Given fresh impetus by the horrors of the murder of British soldier Lee Rigby in Woolwich, the Government’s proposed ‘snoopers’ charter’ is back on the agenda.
It’s been around for some time now – at least a decade – these plans to eavesdrop on private emails, phone records and use of the net. The security services and police have had the powers to listen in for years. They can apply to a judge for permission, or go straight ahead to monitor specific suspects.
New Far-Reaching Powers
GCHQ, the Government’s listening post in Cheltenham, constantly scans internet chatter for keywords that alert them to terrorist acts being planned. But the measures proposed in the Communications Data Bill go way beyond that.
Internet Service Providers (ISPs) will be obliged to keep all records of customers’ online activities for a year and provide them to anybody with a warrant to access them. That includes potentially every single email, every single posting to a social networking site and every single phone call made over the net.
The Government line is that the law is vital in the ceaseless fight against terrorism, paedophiles and villains generally. It’s harder to argue against that than against what Conservative MP Dominic Raab labelled as an ‘Orwellian scheme enabling jobsworths and council busybodies to snoop into the private lives of ordinary citizens.’
Ministers are keen to stress that their plans do not include reading the content of websites, email or social networks. It’s about checking records of communication, not content. Of course, few believe that. If they do, they think it’s only a matter of time and a tweak of legal words, and everything will be subject to unaccountable scrutiny.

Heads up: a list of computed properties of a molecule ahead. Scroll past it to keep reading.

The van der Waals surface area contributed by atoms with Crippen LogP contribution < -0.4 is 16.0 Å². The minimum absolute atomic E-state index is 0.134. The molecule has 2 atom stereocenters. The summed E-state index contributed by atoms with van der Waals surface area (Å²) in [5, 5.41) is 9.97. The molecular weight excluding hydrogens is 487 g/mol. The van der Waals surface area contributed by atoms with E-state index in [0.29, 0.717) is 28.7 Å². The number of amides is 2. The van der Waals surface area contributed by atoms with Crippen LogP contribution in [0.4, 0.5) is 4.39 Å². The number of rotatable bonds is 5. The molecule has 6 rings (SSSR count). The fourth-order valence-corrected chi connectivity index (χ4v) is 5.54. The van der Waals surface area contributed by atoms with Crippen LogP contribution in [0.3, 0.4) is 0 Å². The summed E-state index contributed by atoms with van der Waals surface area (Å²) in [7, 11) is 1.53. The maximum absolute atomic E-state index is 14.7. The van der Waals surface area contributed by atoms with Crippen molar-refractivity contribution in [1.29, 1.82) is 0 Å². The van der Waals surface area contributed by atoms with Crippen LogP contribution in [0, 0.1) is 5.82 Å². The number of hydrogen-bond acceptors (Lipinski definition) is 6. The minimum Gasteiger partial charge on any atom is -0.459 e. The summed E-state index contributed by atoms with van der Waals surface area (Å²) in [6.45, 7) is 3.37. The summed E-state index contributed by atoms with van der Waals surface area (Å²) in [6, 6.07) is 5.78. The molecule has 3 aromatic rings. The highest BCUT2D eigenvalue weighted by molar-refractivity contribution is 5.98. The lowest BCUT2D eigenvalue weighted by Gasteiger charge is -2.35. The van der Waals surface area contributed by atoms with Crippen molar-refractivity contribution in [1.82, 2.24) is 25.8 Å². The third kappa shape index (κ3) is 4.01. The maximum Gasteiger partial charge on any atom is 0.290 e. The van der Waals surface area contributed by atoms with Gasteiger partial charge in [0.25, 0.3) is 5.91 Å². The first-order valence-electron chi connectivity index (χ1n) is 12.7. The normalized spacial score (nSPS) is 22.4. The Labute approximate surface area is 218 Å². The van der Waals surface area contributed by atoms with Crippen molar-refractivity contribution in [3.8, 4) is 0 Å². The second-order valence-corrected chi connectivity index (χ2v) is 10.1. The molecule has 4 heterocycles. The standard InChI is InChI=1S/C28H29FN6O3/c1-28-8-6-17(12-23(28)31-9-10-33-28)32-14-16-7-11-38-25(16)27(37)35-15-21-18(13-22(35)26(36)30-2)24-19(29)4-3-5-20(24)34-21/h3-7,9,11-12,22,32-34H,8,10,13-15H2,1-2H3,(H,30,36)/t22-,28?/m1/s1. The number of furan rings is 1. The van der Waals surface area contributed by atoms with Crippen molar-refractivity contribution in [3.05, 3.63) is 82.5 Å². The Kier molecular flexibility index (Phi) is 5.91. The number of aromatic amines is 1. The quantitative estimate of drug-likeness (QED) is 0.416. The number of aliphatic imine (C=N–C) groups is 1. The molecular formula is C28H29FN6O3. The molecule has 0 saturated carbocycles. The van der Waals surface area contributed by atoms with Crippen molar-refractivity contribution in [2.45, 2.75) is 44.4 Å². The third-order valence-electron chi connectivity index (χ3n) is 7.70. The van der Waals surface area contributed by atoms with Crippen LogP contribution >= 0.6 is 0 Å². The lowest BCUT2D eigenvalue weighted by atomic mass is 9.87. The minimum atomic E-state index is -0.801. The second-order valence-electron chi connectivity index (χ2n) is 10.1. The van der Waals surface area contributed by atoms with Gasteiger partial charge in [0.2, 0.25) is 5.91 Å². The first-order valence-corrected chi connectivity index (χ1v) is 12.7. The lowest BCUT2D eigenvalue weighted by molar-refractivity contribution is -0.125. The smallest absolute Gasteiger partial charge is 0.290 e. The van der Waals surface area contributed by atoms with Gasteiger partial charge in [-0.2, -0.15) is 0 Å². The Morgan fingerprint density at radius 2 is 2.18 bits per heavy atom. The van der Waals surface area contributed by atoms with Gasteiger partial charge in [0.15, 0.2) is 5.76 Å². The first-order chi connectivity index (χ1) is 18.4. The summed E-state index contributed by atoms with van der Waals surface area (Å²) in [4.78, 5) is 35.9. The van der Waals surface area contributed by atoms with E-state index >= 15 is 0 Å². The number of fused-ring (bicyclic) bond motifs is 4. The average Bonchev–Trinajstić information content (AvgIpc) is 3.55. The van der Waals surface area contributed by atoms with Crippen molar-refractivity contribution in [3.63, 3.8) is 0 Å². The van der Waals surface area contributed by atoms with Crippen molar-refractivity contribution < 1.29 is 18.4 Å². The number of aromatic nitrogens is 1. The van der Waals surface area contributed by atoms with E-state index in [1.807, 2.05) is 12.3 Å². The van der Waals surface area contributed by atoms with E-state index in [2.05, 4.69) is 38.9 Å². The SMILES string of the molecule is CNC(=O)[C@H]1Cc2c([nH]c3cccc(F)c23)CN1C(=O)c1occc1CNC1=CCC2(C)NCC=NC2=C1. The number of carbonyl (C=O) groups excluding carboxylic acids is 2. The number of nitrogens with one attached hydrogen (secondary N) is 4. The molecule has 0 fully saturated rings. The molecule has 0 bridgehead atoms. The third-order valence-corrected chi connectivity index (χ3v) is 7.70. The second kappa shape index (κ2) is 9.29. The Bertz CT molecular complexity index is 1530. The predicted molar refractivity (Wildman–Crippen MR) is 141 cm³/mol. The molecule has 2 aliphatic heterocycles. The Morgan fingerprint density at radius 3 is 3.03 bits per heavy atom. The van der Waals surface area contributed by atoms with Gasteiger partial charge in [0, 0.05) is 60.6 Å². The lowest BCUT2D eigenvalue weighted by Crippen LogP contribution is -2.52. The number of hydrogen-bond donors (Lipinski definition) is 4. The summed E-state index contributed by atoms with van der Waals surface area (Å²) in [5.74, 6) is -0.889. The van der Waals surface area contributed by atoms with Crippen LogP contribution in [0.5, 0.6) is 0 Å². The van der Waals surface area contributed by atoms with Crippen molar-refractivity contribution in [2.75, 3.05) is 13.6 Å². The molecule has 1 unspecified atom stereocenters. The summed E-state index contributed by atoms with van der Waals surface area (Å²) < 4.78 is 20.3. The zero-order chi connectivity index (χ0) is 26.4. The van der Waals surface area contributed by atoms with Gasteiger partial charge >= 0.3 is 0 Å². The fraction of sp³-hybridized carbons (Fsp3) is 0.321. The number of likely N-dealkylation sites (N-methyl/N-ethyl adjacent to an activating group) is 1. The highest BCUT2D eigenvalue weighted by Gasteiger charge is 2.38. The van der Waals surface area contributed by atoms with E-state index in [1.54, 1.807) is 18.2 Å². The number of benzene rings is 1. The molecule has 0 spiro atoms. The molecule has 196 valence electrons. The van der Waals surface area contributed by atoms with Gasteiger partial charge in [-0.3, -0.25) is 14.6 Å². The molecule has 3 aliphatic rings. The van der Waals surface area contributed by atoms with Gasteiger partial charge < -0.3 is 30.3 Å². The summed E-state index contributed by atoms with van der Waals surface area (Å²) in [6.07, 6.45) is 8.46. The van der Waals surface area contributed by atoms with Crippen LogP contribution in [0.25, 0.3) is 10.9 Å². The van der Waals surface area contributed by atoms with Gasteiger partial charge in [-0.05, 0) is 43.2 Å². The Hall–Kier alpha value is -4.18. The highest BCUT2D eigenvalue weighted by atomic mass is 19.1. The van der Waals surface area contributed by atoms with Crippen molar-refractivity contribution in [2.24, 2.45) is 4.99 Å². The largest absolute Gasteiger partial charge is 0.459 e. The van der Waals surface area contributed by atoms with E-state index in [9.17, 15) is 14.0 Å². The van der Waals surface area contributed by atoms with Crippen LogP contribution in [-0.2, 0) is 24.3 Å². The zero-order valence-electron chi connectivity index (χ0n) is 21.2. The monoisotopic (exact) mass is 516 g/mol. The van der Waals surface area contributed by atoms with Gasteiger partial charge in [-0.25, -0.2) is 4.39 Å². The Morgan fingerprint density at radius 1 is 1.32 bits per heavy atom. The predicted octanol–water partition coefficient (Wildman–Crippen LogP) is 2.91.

Society is already familiar, and presumably now at ease, with the powers to report anything deemed ‘suspicious abuse’ by teachers and medical staff, the encouragement of neighbours to shop benefit cheats and other abuses of public money?
Is this merely another step in the same direction, or does it go too far? In 2012 it was estimated that the measure would cost taxpayers at least £2.5 billion. Is that another price worth paying?
The Right to Follow You
It has emerged in recent months, before the Woolwich murder, that a long line of 36 public bodies are queuing up to be granted to right to know what you are up to online. These are organisations with very questionable claim to ‘the need to know.’
The staff of local authorities from a range of departments, health and safety inspectors, nine Whitehall departments, NHS trusts, fire authorities, the Food Standards Agency, the Gambling Commission, the Environment Agency, the Charity Commission, the Pensions Regulator and even the Royal Mail!
Big Brother Watch, a campaigning group against intrusion into people’s private lives, submitted a Freedom of Information request and was told of the scale of bodies who have made ‘a business case’ to be granted the new powers.
Can there really be any justification for so many bodies to know where and when you communicated electronically?
Let us know. Before the Bill becomes law.
Other posts to listen to:
Personal Data: Government Plans a Rich Harvest, 9 April 2012
Policing the Internet: Everybody Wants to Do It, Nobody Will, 10 October 2012
Image: US Navy